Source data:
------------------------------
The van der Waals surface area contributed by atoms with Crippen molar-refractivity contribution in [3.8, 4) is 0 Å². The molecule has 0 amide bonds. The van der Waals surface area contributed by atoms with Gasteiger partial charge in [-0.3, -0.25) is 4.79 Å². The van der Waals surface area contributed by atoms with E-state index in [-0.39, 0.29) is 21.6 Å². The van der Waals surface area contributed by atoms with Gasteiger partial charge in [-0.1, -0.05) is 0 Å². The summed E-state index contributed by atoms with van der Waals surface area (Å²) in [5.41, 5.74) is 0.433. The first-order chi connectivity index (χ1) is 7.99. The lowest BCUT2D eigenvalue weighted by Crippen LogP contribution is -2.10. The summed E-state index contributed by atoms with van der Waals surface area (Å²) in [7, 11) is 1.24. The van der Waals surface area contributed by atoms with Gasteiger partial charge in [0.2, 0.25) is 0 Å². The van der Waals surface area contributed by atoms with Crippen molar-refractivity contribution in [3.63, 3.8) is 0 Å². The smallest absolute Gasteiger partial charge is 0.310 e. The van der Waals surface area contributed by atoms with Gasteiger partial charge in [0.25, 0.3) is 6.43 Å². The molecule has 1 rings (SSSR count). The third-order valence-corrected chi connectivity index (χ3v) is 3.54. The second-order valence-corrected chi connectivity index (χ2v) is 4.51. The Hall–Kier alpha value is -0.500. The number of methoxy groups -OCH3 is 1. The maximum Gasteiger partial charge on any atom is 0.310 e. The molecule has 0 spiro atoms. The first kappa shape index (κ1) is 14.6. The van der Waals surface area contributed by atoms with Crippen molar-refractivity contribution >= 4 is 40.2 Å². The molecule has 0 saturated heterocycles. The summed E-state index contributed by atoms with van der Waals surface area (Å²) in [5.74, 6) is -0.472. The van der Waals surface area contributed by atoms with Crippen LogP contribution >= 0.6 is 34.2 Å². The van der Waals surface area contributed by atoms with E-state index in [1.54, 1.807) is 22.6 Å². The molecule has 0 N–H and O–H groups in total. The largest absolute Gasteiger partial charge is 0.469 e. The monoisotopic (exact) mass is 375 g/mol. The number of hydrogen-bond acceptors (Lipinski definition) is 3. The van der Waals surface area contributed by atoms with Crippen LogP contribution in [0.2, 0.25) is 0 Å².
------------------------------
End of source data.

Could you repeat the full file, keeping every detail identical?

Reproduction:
The van der Waals surface area contributed by atoms with Crippen molar-refractivity contribution in [3.8, 4) is 0 Å². The molecule has 0 amide bonds. The van der Waals surface area contributed by atoms with Gasteiger partial charge in [-0.3, -0.25) is 4.79 Å². The van der Waals surface area contributed by atoms with E-state index in [-0.39, 0.29) is 21.6 Å². The van der Waals surface area contributed by atoms with Gasteiger partial charge in [-0.1, -0.05) is 0 Å². The summed E-state index contributed by atoms with van der Waals surface area (Å²) in [5.41, 5.74) is 0.433. The first-order chi connectivity index (χ1) is 7.99. The lowest BCUT2D eigenvalue weighted by Crippen LogP contribution is -2.10. The summed E-state index contributed by atoms with van der Waals surface area (Å²) in [7, 11) is 1.24. The van der Waals surface area contributed by atoms with Gasteiger partial charge in [0.2, 0.25) is 0 Å². The van der Waals surface area contributed by atoms with Crippen molar-refractivity contribution in [3.63, 3.8) is 0 Å². The smallest absolute Gasteiger partial charge is 0.310 e. The van der Waals surface area contributed by atoms with Gasteiger partial charge in [0.25, 0.3) is 6.43 Å². The molecule has 1 rings (SSSR count). The third-order valence-corrected chi connectivity index (χ3v) is 3.54. The second-order valence-corrected chi connectivity index (χ2v) is 4.51. The Hall–Kier alpha value is -0.500. The number of methoxy groups -OCH3 is 1. The maximum Gasteiger partial charge on any atom is 0.310 e. The molecule has 0 spiro atoms. The first kappa shape index (κ1) is 14.6. The van der Waals surface area contributed by atoms with Crippen molar-refractivity contribution >= 4 is 40.2 Å². The molecule has 0 saturated heterocycles. The summed E-state index contributed by atoms with van der Waals surface area (Å²) in [5.74, 6) is -0.472. The van der Waals surface area contributed by atoms with Crippen LogP contribution >= 0.6 is 34.2 Å². The van der Waals surface area contributed by atoms with E-state index in [1.54, 1.807) is 22.6 Å². The molecule has 0 N–H and O–H groups in total. The largest absolute Gasteiger partial charge is 0.469 e. The monoisotopic (exact) mass is 375 g/mol. The number of hydrogen-bond acceptors (Lipinski definition) is 3. The van der Waals surface area contributed by atoms with Crippen LogP contribution in [0.2, 0.25) is 0 Å².